MORONI FOR PRESIDENT is a documentary driven by the strength of its subjects, offering a rare and vital insight into the Navajo community and the power structures that govern it.
We join Moroni Benally in his journey for political revolution at a procession of floats, where the more moneyed political entities inundate audiences with candy thrown into the crowd. Moroni however walks alone and unembellished, trying to rally audiences instead with political theory. As a Professor by trade, Moroni serves as a useful vehicle to guide audiences through a brief history of the Navajo nation and current climate, the Navajo Government and its origins as a legal loophole to allow the US to buy and sell land for oil. Money as a corruptive force is a recurring motif, perverting the relationship between elected politicians and the people, with Moroni pinned as something of an underdog against the flashy Old Guard counterparts.
MORONI FOR PRESIDENT does a good job of introducing the audience to Navajo tradition, Mormonism, contradictory attitudes toward the LGBT population, colonisation of indigenous people and the Navajo political system and its mechanisms. One criticism of the narrative is the treatment of sole female candidate Carrie Lynn Martin, who is mentioned and briefly observed on camera, but not spoken with directly. Here MORONI FOR PRESIDENT lets audiences down, by illuminating the dangerous sexism within the Navajo political system (one which cites women running for President as a harbinger of some kind of gendered apocalypse) but electing to qualify this with male opinions. This includes President Ben Shelley citing that women are less capable of political leadership and ‘built to be more family-orientated’, ultimately failing to give the one female candidate a voice of her own. Regarding the film’s protagonists, however, a mixture of footage including quiet details, interviews and general reportage are utilised to offer intimate access to the lives of three men who each stand to represent opposing political parties. Interactions with the camera largely feel naturalistic and genuine, exemplifying the level of trust between film-maker and subject, and as an audience we begin to feel close to all three of these individuals, learning about them as people and not just the politics they represent.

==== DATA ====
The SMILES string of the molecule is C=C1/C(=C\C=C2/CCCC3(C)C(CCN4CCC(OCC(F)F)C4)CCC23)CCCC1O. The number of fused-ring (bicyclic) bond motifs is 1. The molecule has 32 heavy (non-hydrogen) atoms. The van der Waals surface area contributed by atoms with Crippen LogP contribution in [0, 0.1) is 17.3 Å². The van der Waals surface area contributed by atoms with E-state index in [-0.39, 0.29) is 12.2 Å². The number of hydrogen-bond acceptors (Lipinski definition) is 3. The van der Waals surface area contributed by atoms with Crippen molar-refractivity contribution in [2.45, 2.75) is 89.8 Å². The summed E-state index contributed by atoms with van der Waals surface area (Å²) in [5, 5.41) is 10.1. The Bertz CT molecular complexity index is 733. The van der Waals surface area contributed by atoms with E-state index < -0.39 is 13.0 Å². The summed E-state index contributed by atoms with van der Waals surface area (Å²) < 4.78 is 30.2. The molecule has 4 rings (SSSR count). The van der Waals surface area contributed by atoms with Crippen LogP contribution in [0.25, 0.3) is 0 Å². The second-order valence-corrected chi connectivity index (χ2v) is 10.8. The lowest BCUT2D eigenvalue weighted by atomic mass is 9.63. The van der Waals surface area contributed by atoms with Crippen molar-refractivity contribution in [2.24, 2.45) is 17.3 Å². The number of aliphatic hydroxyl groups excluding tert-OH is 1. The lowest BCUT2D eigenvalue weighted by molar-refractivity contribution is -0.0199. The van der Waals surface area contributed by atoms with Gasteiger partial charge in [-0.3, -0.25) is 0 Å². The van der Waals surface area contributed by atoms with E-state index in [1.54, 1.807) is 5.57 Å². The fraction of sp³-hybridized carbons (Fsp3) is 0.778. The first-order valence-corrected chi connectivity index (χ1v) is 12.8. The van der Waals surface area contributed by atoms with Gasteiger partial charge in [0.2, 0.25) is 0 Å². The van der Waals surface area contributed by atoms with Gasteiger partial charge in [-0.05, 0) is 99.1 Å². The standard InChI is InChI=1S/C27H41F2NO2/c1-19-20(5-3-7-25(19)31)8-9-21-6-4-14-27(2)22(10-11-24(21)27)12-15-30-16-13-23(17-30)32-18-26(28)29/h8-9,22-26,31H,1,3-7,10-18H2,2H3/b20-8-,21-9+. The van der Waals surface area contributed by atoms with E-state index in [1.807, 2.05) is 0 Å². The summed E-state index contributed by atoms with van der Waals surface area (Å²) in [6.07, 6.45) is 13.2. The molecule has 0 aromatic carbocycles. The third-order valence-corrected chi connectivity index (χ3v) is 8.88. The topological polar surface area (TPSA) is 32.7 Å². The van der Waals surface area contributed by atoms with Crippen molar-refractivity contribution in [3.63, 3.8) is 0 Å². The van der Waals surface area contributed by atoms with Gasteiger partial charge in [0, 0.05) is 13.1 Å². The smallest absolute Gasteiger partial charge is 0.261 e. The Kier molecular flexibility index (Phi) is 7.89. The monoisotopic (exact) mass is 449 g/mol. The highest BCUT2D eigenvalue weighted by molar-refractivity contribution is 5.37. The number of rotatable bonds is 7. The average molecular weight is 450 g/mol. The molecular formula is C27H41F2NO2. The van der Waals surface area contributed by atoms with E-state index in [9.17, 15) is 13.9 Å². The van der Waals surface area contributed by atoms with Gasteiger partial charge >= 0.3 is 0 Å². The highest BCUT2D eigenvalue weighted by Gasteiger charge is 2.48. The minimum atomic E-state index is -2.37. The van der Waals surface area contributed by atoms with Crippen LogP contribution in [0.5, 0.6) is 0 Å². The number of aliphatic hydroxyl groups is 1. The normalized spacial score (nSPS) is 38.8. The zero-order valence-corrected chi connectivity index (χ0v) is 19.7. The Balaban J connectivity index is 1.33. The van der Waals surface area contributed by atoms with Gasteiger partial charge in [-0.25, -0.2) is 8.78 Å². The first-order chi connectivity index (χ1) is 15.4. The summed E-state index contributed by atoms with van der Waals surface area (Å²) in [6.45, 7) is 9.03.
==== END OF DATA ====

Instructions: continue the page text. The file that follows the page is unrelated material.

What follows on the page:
MORONI FOR PRESIDENT offers an ambitious snapshot, covering a huge amount of ground that requires persistent scene-setting to really hit home. There’s a lot to unpack, and as an audience, we never quite get the chance to really enjoy what is presented. Perhaps, like the politicians it seeks to expose, the narrative here meanders a little, and in trying to accommodate everything can at times falls a little flat. Visually MORONI FOR PRESIDENT can also feel a little repetitive, but the soaring wide shots of red dust and desert don’t fail to captivate. The documentary format is also lifted by occasionally jarring musical interludes, making for a refreshingly unconventional soundtrack.
Overall, by establishing a real relationship with its sitters, revealed to be affectingly sincere and at times delightfully funny, MORONI FOR PRESIDENT manages to achieve something sorely needed in current global politics – a little humanity. And dare I say it, a little hope.